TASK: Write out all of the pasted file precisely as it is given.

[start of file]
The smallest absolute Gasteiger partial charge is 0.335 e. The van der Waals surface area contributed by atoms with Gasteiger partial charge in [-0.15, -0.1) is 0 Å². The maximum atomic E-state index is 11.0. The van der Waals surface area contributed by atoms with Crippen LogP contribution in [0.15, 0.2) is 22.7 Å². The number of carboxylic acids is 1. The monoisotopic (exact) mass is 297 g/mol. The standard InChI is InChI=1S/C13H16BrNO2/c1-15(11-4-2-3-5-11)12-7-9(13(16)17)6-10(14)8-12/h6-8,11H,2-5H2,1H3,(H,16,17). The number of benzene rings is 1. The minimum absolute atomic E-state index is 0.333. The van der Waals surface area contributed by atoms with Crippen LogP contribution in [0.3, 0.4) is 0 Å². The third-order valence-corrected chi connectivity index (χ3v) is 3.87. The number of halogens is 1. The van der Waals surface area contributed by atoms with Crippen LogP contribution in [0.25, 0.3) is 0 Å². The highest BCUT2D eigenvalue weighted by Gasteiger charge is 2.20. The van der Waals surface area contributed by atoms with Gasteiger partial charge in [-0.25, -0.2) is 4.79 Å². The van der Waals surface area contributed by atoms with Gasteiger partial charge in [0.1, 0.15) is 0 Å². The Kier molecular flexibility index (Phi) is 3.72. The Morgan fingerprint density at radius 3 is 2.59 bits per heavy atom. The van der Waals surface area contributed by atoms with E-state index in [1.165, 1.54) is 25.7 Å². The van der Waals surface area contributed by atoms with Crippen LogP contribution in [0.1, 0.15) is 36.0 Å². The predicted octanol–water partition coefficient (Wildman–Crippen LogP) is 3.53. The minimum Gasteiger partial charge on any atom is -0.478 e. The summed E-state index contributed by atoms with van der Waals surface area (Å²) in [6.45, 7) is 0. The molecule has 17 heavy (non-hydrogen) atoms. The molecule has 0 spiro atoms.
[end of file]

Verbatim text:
The smallest absolute Gasteiger partial charge is 0.335 e. The van der Waals surface area contributed by atoms with Gasteiger partial charge in [-0.15, -0.1) is 0 Å². The maximum atomic E-state index is 11.0. The van der Waals surface area contributed by atoms with Crippen LogP contribution in [0.15, 0.2) is 22.7 Å². The number of carboxylic acids is 1. The monoisotopic (exact) mass is 297 g/mol. The standard InChI is InChI=1S/C13H16BrNO2/c1-15(11-4-2-3-5-11)12-7-9(13(16)17)6-10(14)8-12/h6-8,11H,2-5H2,1H3,(H,16,17). The number of benzene rings is 1. The minimum absolute atomic E-state index is 0.333. The van der Waals surface area contributed by atoms with Crippen LogP contribution in [0.3, 0.4) is 0 Å². The third-order valence-corrected chi connectivity index (χ3v) is 3.87. The number of halogens is 1. The van der Waals surface area contributed by atoms with Crippen LogP contribution in [0.25, 0.3) is 0 Å². The highest BCUT2D eigenvalue weighted by Gasteiger charge is 2.20. The van der Waals surface area contributed by atoms with Gasteiger partial charge in [-0.25, -0.2) is 4.79 Å². The van der Waals surface area contributed by atoms with Gasteiger partial charge in [0.1, 0.15) is 0 Å². The Kier molecular flexibility index (Phi) is 3.72. The Morgan fingerprint density at radius 3 is 2.59 bits per heavy atom. The van der Waals surface area contributed by atoms with E-state index in [1.165, 1.54) is 25.7 Å². The van der Waals surface area contributed by atoms with Crippen LogP contribution in [0.1, 0.15) is 36.0 Å². The predicted octanol–water partition coefficient (Wildman–Crippen LogP) is 3.53. The minimum Gasteiger partial charge on any atom is -0.478 e. The summed E-state index contributed by atoms with van der Waals surface area (Å²) in [6.45, 7) is 0. The molecule has 17 heavy (non-hydrogen) atoms. The molecule has 0 spiro atoms.